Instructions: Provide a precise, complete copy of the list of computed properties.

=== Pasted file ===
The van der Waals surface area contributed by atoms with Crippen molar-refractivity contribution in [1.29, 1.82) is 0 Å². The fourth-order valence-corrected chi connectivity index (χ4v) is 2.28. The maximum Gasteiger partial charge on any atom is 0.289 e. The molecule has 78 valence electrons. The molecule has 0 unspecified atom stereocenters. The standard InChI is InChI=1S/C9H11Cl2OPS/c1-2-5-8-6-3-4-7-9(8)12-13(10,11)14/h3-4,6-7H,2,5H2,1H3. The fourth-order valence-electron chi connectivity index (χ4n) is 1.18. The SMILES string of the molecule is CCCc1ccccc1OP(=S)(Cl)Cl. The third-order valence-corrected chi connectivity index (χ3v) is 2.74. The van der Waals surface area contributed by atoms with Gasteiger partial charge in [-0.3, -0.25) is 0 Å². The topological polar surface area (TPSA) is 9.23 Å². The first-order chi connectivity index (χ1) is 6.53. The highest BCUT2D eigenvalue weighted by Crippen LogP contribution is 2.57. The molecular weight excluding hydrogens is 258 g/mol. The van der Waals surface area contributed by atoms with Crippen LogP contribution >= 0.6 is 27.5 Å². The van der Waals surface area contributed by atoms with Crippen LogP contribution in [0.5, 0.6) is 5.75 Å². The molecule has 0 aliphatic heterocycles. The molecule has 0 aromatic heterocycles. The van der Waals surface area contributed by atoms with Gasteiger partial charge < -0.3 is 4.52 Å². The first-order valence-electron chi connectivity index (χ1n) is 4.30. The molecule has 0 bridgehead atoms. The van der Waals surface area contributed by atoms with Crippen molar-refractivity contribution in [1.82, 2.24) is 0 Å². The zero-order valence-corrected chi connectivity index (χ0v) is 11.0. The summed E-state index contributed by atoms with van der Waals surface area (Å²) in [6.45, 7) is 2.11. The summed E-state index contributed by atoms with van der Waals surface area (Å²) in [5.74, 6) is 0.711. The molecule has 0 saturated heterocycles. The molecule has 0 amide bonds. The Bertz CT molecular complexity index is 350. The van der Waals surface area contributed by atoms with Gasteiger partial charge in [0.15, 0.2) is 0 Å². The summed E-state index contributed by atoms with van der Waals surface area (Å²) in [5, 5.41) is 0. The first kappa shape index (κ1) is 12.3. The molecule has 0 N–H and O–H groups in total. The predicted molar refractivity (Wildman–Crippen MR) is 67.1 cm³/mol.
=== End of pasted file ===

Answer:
The van der Waals surface area contributed by atoms with Crippen molar-refractivity contribution in [1.29, 1.82) is 0 Å². The fourth-order valence-corrected chi connectivity index (χ4v) is 2.28. The maximum Gasteiger partial charge on any atom is 0.289 e. The molecule has 78 valence electrons. The molecule has 0 unspecified atom stereocenters. The standard InChI is InChI=1S/C9H11Cl2OPS/c1-2-5-8-6-3-4-7-9(8)12-13(10,11)14/h3-4,6-7H,2,5H2,1H3. The fourth-order valence-electron chi connectivity index (χ4n) is 1.18. The SMILES string of the molecule is CCCc1ccccc1OP(=S)(Cl)Cl. The third-order valence-corrected chi connectivity index (χ3v) is 2.74. The van der Waals surface area contributed by atoms with Gasteiger partial charge in [-0.3, -0.25) is 0 Å². The topological polar surface area (TPSA) is 9.23 Å². The first-order chi connectivity index (χ1) is 6.53. The highest BCUT2D eigenvalue weighted by Crippen LogP contribution is 2.57. The molecular weight excluding hydrogens is 258 g/mol. The van der Waals surface area contributed by atoms with Crippen LogP contribution >= 0.6 is 27.5 Å². The van der Waals surface area contributed by atoms with Crippen LogP contribution in [0.5, 0.6) is 5.75 Å². The molecule has 0 aliphatic heterocycles. The molecule has 0 aromatic heterocycles. The van der Waals surface area contributed by atoms with Gasteiger partial charge < -0.3 is 4.52 Å². The first-order valence-electron chi connectivity index (χ1n) is 4.30. The molecule has 0 bridgehead atoms. The van der Waals surface area contributed by atoms with Crippen molar-refractivity contribution in [1.82, 2.24) is 0 Å². The zero-order valence-corrected chi connectivity index (χ0v) is 11.0. The summed E-state index contributed by atoms with van der Waals surface area (Å²) in [6.45, 7) is 2.11. The summed E-state index contributed by atoms with van der Waals surface area (Å²) in [5.74, 6) is 0.711. The molecule has 0 saturated heterocycles. The molecule has 0 amide bonds. The Bertz CT molecular complexity index is 350. The van der Waals surface area contributed by atoms with Gasteiger partial charge in [0.15, 0.2) is 0 Å². The summed E-state index contributed by atoms with van der Waals surface area (Å²) in [5, 5.41) is 0. The first kappa shape index (κ1) is 12.3. The molecule has 0 N–H and O–H groups in total. The predicted molar refractivity (Wildman–Crippen MR) is 67.1 cm³/mol.